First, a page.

Summary: The second struggle common to all humanity is temptation.
James: Religion That Works
“The Common Struggle, Part Two”
February 19, 2006
Introduction: We started last week looking at the common struggle of trials in our lives. We talked about how the people that James is writing to were Christians who had left their homes under the threat of persecution. James wrote to them to stand strong in the face of trials and to allow the trials to bring them to new levels of maturity in Christ.
Today we want to look at the flip side of the trials of life and that is temptation. Trials are typically external to our lives. They come from the outside. Temptations, as scripture will show us, come from within and have very powerful consequences.
What is it that tempts you in life? Bring out the Box of Temptation
What is inside the box that so often lures us away from what we know to be right to what we desire with our flesh? (Chocolate, coffee, money, power, fame, physical pleasure)
James is going to write to us about how to deal with the temptations of life, and what the consequences are of not dealing with them properly.
I. The Source of Temptation
Obviously things outside of ourselves are tempting to us. But the power they have over our lives is dictated by the room we give them within ourselves.
“When tempted, no one should say, "God is tempting me." For God cannot be tempted by evil, nor does he tempt anyone; but each one is tempted when, by his own evil desire, he is dragged away and enticed.” James 1:13-14 (NIV)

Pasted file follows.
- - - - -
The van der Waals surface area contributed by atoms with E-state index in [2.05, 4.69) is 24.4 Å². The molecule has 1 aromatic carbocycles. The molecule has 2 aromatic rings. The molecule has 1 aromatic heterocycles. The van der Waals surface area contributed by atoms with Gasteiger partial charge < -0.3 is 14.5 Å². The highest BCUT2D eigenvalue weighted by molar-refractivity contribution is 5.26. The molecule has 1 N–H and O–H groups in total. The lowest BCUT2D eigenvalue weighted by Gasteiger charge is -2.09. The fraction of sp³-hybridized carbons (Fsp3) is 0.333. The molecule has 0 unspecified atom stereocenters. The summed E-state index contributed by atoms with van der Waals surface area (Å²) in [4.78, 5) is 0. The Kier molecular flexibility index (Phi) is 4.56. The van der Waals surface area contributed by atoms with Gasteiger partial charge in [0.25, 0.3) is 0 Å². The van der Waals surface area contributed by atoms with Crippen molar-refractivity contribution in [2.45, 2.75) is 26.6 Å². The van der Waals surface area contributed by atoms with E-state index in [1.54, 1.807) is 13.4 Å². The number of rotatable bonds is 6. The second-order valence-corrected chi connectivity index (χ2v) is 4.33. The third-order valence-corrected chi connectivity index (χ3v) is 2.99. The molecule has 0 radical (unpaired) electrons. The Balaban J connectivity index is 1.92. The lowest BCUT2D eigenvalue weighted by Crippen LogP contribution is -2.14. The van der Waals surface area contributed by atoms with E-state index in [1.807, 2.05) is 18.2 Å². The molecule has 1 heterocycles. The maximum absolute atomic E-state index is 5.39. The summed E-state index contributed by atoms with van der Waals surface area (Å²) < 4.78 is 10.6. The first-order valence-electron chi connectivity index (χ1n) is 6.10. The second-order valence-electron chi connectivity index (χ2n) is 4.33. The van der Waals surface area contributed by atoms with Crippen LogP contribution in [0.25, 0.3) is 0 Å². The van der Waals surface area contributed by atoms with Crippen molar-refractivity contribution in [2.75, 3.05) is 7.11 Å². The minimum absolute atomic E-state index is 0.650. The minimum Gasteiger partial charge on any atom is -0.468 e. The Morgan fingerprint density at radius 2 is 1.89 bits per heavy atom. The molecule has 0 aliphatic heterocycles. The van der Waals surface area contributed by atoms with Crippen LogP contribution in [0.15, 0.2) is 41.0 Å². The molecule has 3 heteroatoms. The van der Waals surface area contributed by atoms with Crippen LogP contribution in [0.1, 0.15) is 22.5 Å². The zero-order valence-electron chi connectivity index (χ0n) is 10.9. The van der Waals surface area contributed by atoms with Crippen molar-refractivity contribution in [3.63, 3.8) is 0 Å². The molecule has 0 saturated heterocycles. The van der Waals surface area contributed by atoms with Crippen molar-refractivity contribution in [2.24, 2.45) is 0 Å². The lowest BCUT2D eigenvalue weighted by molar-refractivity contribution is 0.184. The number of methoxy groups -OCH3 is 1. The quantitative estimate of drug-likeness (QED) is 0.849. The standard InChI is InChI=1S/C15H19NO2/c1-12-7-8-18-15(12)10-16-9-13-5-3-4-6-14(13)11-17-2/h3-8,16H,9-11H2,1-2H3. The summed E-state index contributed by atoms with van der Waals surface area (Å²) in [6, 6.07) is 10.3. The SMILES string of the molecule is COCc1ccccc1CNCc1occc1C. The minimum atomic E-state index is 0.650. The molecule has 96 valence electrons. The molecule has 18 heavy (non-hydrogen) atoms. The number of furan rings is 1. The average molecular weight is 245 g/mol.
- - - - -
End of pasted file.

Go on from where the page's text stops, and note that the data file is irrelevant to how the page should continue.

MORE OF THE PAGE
It is very easy to blame God or someone else for our struggles. James makes it clear that we are the issue.
The first key to dealing with temptation is responsibility.
Temptation is fueled by our own evil desire. It is the desire of the humanness of our lives that drags us into feeding our temptation.
In the context in which James is writing, it is easy for him to be talking to the ones being persecuted about not seeking revenge or pain from those persecuting them. He is talking specifically about the inner condition of the heart in those he is writing to. The principle is the same in all forms of temptation.
Look at how scripture describes temptations:
“For everything in the world--the cravings of sinful man, the lust of his eyes and the boasting of what he has and does--comes not from the Father but from the world.” 1 John 2:16 (NIV)
Cravings of sinful man, lust of the eyes and boasting of what he has and does all comes from within the heart of man.
The very essence of temptation is satisfying self.
That does not originate with God. God’s nature is not that way. In fact, God is described as being holy and perfect and selfless in his love. There is no evil in God. Therefore, he is not responsible for the evil brought into the world.
Ascribe to the Lord the glory due his name; worship the Lord in the splendor of his holiness.” Psalm 29:2 (NIV)
“This is the message we have heard from him and declare to you: God is light; in him there is no darkness at all.” 1 John 1:5 (NIV)
God is the source of good, not evil.
One of the biggest dangers in our lives is not accepting the responsibility for our actions. We try to pass it off to our parents because of their influence. We blame our spouse because they didn’t meet our particular need or scratch our particular itch. The biggest lie of all is we blame God. If he hadn’t made me this way or if he had created her different I wouldn’t be in this mess. God is not the blame for evil in our lives. It is time we took responsibility for our own actions.